These embedded processes strip away autonomy, equating compliance with effectiveness even as the processes become increasingly counter-productive and wasteful. Would any sane person choose America’s broken healthcare system over a cheaper, more effective alternative? Let’s see: the current system costs twice as much per person as the healthcare systems of our developed-world competitors, a medication to treat infantile spasms costs $8 per vial in Europe and $38,892 in the U.S., and by any broad measure, the health of the U.S. populace is declining. This is how systems and nations fail: nobody chose the current broken system, but now it can’t be changed because the incentive structure locks in embedded processes that enrich self-serving insiders at the expense of the system, nation and its populace. Nobody chose America’s insane healthcare system–it arose from a set of initial conditions that generated perverse incentives to do more of what’s failing and protect the processes that benefit insiders at the expense of everyone else.
The late Saturday release of the FBI’s heavily redacted FISA warrant application for Carter Page reveals that the Obama administration, eager to make a case to spy on a US citizen (and arguably the Trump campaign) cobbled together a combination of facts and innuendo from Page’s business dealings in Russia, several press reports of varying reliability, and of course, the infamous Clinton-funded “Steele Dossier,” which the FBI went to great lengths to justify despite being largely unable to verify its claims. Perhaps the most concerning takeaway, however, is the stark disconnect between the FBI’s multiple allegations against Page versus the fact that he hasn’t been charged with a single crime after nearly two years of DOJ/FBI investigations.
There has been a lot of confusion lately in the mainstream economic media as well as in independent media circles as to the behavior of stock markets in the wake of the recently initiated global trade war. In particular, stocks suffered one of the longest runs of negative days in their history in June, only to then spike just after Donald Trump “officially” began trade war tariffs in July. The expectation by many was that the headlines would cause an immediate and continued downturn in equities markets, but this was not the case. Many analysts have been left bewildered. This is an issue I have touched on multiple times since the beginning of this year, and it is something I predicted long before Trump’s election in 2016. But it is obvious that the schizophrenic nature of stocks needs to be addressed in a very concise, no-holds-barred fashion, because there are still far too many people who are looking at all the wrong causes and correlations. First, let’s be clear: stock markets are NOT tracking the news headlines. The past month should have proved this if there was any previous doubt.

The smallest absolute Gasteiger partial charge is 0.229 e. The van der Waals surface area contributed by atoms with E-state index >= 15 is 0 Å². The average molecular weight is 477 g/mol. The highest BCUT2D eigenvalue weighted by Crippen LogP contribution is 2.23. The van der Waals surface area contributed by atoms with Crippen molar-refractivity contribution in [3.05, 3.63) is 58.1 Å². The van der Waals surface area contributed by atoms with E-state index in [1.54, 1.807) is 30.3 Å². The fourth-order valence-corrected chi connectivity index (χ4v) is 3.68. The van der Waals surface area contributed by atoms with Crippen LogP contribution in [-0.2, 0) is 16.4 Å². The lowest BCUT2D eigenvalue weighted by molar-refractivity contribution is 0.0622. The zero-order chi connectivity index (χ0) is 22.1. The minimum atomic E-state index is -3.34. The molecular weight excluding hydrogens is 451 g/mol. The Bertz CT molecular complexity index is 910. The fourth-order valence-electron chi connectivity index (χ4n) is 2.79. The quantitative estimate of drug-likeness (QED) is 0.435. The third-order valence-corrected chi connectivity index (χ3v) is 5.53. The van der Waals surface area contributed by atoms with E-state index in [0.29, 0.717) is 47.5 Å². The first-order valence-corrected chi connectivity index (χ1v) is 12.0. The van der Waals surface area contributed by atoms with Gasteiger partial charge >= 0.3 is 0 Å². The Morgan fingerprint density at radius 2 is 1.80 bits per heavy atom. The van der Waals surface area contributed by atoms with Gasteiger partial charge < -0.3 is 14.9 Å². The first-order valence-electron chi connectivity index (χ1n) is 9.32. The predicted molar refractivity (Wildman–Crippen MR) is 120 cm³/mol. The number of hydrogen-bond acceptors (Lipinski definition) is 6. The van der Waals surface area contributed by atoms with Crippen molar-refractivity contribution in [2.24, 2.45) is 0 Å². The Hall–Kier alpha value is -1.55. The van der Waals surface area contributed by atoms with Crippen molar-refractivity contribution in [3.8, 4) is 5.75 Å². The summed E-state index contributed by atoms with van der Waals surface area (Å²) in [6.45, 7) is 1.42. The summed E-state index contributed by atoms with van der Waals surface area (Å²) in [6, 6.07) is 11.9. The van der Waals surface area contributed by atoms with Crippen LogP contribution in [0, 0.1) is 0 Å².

he indictment by Special Counsel Robert Mueller, whose task it is to investigate possible collusion between the Trump campaign and ‘Russians’, that was released yesterday by Deputy AG Rod Rosenstein, raises so many questions one has to be picky. Many people have already stated that the report contains no proof of anything it claims, and that Mueller doesn’t have to prove a thing, because the 12 Russians he accuses will never show up in a US court. Many of course also have at least questioned the timing of the release, 3 days before the Putin-Trump summit in Helsinki, of information Mueller and Rosenstein have allegedly been sitting on for months. The idea that the event was not coordinated to inflict maximum damage to the summit seems indeed far-fetched.
On Thursday, Peter Strzok finally received his well-deserved congressional grilling, and it was quite a chaotic affair. Over nearly ten hours, there were shouting matches between Strzok and congressional Republicans, there were shouting matches between Republicans and Democrats, and there were quite a few moments that none of us will ever forget. It was a joint hearing of the House Judiciary and Oversight Committees, and the meeting room was absolutely packed. More than 70 members of the House were in attendance, and many came ready with some very pointed questions. The following are five of the most controversial moments from Peter Strzok’s ten hour testimony to Congress… #5 Bob Goodlatte asks Strzok how he can “smell” Trump supporters at a Wal-Mart in southern Virginia…
I know it hurts, but the reality is painfully obvious: the USA is now a 3rd World nation.
Dividing the Earth’s nations into 1st, 2nd and 3rd world has fallen out of favor;apparently it offended sensibilities. It has been replaced by the politically correct developed and developing nations, a terminology which suggests all developing nations are on the pathway to developed-nation status.
What’s been lost in jettisoning the 1st, 2nd and 3rd world categories is the distinction between developing (2nd world) and dysfunctional states (3rd world), states we now label “failed states.”
But 3rd World implied something quite different from “failed state”:failed state refers to a failed government of a nation-state, i.e. a government which no longer fulfills the minimum duties of a functional state: basic security, rule of law, etc.
3rd World referred to a nation-state which was dysfunctional and parasitic for the vast majority of its residents but that worked extremely well for entrenched elites who controlled most of the wealth and political power.